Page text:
Endnotes Bibliography Format
Cite While You Write
Installing the Cite While You Write toolbar on your University IT Account
- Install EndNote.
Open Word and your EndNote Library.
Place the cursor where you want to insert a citation in Word - Click the EndNote tab.
- Click Insert Citation - Insert Citation.
- Enter a search term (.e.g author name or keyword).
- Highlight the reference/s you want to insert.
- Click insert.
If you wish to insert more than one citation, hold down the Ctrl key while clicking with your mouse, to highlight all the citations you want.
Create a Bibliography
Once you have finished inserting all your citations:
- In Word go to the EndNote tab.
- Choose the EndNote style you want from the drop down menu.
- Click Update Citations and Bibliography.
If the citation style you want is not listed then click Select Another Style. This will provide a list of hundreds of bibliographic styles.
Inserting Citations in Footnotes
- Create the footnote.
- Place the cursor in the footnote.
- Follow the instructions above.
Some styles are designed to be used specifically with footnotes such as the Chicago 15th A style and many of the other ‘humanities’ styles – see the notes field in the Style Manager to tell whether a style is designed for use with footnotes.
View more detailed instructions from the University of Queensland.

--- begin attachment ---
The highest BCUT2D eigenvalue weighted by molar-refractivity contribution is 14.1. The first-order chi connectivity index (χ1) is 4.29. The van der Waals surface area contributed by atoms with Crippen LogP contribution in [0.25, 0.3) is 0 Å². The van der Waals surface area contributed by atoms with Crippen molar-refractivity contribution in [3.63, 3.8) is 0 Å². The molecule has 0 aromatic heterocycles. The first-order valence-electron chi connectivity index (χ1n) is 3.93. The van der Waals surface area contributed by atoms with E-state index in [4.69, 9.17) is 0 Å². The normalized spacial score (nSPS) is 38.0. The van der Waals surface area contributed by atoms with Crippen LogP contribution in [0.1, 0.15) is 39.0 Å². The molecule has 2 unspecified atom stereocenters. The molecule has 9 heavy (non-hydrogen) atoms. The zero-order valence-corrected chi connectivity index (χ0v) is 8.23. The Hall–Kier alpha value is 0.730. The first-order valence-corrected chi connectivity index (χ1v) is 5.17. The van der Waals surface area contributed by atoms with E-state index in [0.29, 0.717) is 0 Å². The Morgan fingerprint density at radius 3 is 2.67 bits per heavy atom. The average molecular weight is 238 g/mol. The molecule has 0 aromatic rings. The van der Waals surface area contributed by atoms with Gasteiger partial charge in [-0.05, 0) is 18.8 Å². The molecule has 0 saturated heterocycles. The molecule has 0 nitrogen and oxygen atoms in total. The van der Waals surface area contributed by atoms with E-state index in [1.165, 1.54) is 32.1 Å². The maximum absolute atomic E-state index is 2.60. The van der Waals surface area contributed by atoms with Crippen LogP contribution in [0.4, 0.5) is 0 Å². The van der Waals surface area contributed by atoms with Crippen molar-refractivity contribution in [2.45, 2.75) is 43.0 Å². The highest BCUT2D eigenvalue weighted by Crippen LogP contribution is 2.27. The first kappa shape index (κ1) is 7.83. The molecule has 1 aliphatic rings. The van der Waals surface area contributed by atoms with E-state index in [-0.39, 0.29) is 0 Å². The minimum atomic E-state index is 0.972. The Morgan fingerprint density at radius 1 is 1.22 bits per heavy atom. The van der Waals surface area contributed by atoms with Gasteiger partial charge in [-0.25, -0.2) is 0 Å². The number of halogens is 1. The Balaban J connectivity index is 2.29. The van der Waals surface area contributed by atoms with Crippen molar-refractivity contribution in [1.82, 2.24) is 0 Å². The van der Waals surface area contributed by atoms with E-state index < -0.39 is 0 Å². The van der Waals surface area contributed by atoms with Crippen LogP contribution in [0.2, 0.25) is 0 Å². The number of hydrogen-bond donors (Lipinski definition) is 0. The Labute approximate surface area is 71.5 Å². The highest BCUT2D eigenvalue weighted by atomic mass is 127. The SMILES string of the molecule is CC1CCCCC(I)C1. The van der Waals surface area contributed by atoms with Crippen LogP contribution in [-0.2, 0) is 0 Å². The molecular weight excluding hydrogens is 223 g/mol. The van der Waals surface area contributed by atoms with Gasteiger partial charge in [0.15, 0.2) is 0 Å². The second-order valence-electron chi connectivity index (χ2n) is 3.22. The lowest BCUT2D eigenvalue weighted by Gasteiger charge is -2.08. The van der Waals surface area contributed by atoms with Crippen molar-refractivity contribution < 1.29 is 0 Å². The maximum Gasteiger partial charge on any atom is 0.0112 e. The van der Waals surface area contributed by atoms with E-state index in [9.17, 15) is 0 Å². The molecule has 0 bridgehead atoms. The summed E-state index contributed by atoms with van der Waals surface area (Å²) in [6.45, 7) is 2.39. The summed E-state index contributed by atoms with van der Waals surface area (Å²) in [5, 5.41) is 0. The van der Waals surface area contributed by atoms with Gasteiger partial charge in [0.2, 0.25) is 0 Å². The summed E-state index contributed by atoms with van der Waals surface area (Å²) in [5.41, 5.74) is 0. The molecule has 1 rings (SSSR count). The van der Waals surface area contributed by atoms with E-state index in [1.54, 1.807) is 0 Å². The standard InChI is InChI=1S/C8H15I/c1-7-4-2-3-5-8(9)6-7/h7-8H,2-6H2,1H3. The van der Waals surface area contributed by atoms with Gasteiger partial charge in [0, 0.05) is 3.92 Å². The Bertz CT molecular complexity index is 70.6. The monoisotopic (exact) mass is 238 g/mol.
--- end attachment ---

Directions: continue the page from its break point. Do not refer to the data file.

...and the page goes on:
Editing Citations: Adding Page Numbers
- Click on the Update Citations and Bibliography in the EndNote tab in Word.
- Click on the citation you wish to edit.
- Go to the EndNote tab in Word.
- Click on Edit & Manage Citation(s).
- Make the changes to the citation that you require e.g. Add a page number
- Click on OK.
- Click on Update Citations and Bibliography again to see the changes.
If adding the page number in the page number field does not work, then use the suffix field.
Editing Citations: Excluding the Author or Year
- Right-click on the citation.
- Choose Edit Citation.
- Click Exclude Author or Exclude Year.
- Open your EndNote library.
- Highlight the citations you want to include in the bibliography by clicking on the relevant references in EndNote while holding down the control key.
- Select the citation style from the Style drop down list.
- Go to Edit.
- Select Copy Formatted.
- Open Word.
- Go to Edit - Paste.
- The references will then be pasted straight into your Word document.
- Open your EndNote Library.
- Go to Tools - Subject Bibliography
- Choose the field of interest e.g. author or keyword.
- Click OK.
- Select the term of interest.
- Click OK.
- EndNote will display a preview of the bibliography.
- Select the appropriate style from the Style drop down list.
- To print, click the Print button.
- To save, click the Save button.
There is a lot of terminology when it comes to citations and giving proper credit to sources. Three of the terms that sometimes get mixed up are footnotes, endnotes, and parenthetical citations. Each is different, as we will see below.
Footnotes vs. Endnotes